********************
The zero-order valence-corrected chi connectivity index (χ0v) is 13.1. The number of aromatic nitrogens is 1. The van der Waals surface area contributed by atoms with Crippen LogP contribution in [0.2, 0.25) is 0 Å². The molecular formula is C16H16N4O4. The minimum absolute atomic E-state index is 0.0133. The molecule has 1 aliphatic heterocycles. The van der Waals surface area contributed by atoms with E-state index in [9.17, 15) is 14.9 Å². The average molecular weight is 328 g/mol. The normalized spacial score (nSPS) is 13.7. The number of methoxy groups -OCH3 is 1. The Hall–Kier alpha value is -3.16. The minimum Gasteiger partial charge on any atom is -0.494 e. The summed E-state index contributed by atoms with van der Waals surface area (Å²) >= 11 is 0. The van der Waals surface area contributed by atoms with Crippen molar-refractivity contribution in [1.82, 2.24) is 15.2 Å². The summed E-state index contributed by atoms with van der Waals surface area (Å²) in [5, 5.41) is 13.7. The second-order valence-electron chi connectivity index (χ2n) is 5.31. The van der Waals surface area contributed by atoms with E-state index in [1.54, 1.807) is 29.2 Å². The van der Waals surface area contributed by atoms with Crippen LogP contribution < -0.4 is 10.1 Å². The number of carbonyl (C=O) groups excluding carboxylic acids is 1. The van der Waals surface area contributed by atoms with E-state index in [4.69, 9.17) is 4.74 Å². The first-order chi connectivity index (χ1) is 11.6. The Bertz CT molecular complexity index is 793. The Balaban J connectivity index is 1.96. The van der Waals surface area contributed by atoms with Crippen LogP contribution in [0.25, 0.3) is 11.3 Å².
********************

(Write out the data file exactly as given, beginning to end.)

The zero-order valence-corrected chi connectivity index (χ0v) is 13.1. The number of aromatic nitrogens is 1. The van der Waals surface area contributed by atoms with Crippen LogP contribution in [0.2, 0.25) is 0 Å². The molecular formula is C16H16N4O4. The minimum absolute atomic E-state index is 0.0133. The molecule has 1 aliphatic heterocycles. The van der Waals surface area contributed by atoms with E-state index in [9.17, 15) is 14.9 Å². The average molecular weight is 328 g/mol. The normalized spacial score (nSPS) is 13.7. The number of methoxy groups -OCH3 is 1. The Hall–Kier alpha value is -3.16. The minimum Gasteiger partial charge on any atom is -0.494 e. The summed E-state index contributed by atoms with van der Waals surface area (Å²) >= 11 is 0. The van der Waals surface area contributed by atoms with Crippen molar-refractivity contribution in [1.82, 2.24) is 15.2 Å². The summed E-state index contributed by atoms with van der Waals surface area (Å²) in [5, 5.41) is 13.7. The second-order valence-electron chi connectivity index (χ2n) is 5.31. The van der Waals surface area contributed by atoms with E-state index in [1.54, 1.807) is 29.2 Å². The van der Waals surface area contributed by atoms with Crippen LogP contribution < -0.4 is 10.1 Å². The number of carbonyl (C=O) groups excluding carboxylic acids is 1. The van der Waals surface area contributed by atoms with E-state index in [4.69, 9.17) is 4.74 Å². The first-order chi connectivity index (χ1) is 11.6. The Bertz CT molecular complexity index is 793. The Balaban J connectivity index is 1.96. The van der Waals surface area contributed by atoms with Crippen LogP contribution in [0.25, 0.3) is 11.3 Å².